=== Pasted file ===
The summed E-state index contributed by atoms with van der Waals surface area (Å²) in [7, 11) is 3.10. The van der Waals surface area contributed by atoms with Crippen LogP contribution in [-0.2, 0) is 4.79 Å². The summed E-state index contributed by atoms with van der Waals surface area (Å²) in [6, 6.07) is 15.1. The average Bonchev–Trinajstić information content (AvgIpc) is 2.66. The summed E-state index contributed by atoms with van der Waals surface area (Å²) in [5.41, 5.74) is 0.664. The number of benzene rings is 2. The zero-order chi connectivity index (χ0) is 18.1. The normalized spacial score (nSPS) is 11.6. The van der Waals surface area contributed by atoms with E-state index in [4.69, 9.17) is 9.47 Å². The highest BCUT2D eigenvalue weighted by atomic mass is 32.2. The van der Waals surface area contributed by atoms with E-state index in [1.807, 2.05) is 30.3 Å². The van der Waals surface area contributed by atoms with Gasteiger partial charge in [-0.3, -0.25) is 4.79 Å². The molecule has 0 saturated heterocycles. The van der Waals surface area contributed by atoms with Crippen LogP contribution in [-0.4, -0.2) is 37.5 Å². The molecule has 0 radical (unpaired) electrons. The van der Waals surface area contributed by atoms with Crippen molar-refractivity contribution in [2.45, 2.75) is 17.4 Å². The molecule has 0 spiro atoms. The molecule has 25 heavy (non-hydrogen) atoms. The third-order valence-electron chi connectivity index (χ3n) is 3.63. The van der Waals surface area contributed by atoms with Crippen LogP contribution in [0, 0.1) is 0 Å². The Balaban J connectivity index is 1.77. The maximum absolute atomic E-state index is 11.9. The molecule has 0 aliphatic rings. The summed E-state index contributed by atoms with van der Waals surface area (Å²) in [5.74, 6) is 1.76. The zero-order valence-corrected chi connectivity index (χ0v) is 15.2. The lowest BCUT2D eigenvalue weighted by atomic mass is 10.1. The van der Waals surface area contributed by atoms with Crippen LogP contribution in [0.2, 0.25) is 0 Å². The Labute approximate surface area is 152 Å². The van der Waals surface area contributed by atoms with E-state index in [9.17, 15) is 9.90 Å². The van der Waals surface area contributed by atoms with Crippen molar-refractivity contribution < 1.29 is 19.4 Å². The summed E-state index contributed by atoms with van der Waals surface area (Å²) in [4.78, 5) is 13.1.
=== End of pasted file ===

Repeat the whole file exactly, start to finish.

The summed E-state index contributed by atoms with van der Waals surface area (Å²) in [7, 11) is 3.10. The van der Waals surface area contributed by atoms with Crippen LogP contribution in [-0.2, 0) is 4.79 Å². The summed E-state index contributed by atoms with van der Waals surface area (Å²) in [6, 6.07) is 15.1. The average Bonchev–Trinajstić information content (AvgIpc) is 2.66. The summed E-state index contributed by atoms with van der Waals surface area (Å²) in [5.41, 5.74) is 0.664. The number of benzene rings is 2. The zero-order chi connectivity index (χ0) is 18.1. The normalized spacial score (nSPS) is 11.6. The van der Waals surface area contributed by atoms with E-state index in [4.69, 9.17) is 9.47 Å². The highest BCUT2D eigenvalue weighted by atomic mass is 32.2. The van der Waals surface area contributed by atoms with E-state index in [1.807, 2.05) is 30.3 Å². The van der Waals surface area contributed by atoms with Gasteiger partial charge in [-0.3, -0.25) is 4.79 Å². The molecule has 0 saturated heterocycles. The van der Waals surface area contributed by atoms with Crippen LogP contribution in [-0.4, -0.2) is 37.5 Å². The molecule has 0 radical (unpaired) electrons. The van der Waals surface area contributed by atoms with Crippen molar-refractivity contribution in [2.45, 2.75) is 17.4 Å². The molecule has 0 spiro atoms. The molecule has 25 heavy (non-hydrogen) atoms. The third-order valence-electron chi connectivity index (χ3n) is 3.63. The van der Waals surface area contributed by atoms with Crippen LogP contribution in [0, 0.1) is 0 Å². The Balaban J connectivity index is 1.77. The maximum absolute atomic E-state index is 11.9. The molecule has 0 aliphatic rings. The summed E-state index contributed by atoms with van der Waals surface area (Å²) in [5.74, 6) is 1.76. The zero-order valence-corrected chi connectivity index (χ0v) is 15.2. The lowest BCUT2D eigenvalue weighted by atomic mass is 10.1. The van der Waals surface area contributed by atoms with Crippen LogP contribution in [0.2, 0.25) is 0 Å². The Labute approximate surface area is 152 Å². The van der Waals surface area contributed by atoms with E-state index in [9.17, 15) is 9.90 Å². The van der Waals surface area contributed by atoms with Crippen molar-refractivity contribution < 1.29 is 19.4 Å². The summed E-state index contributed by atoms with van der Waals surface area (Å²) in [4.78, 5) is 13.1.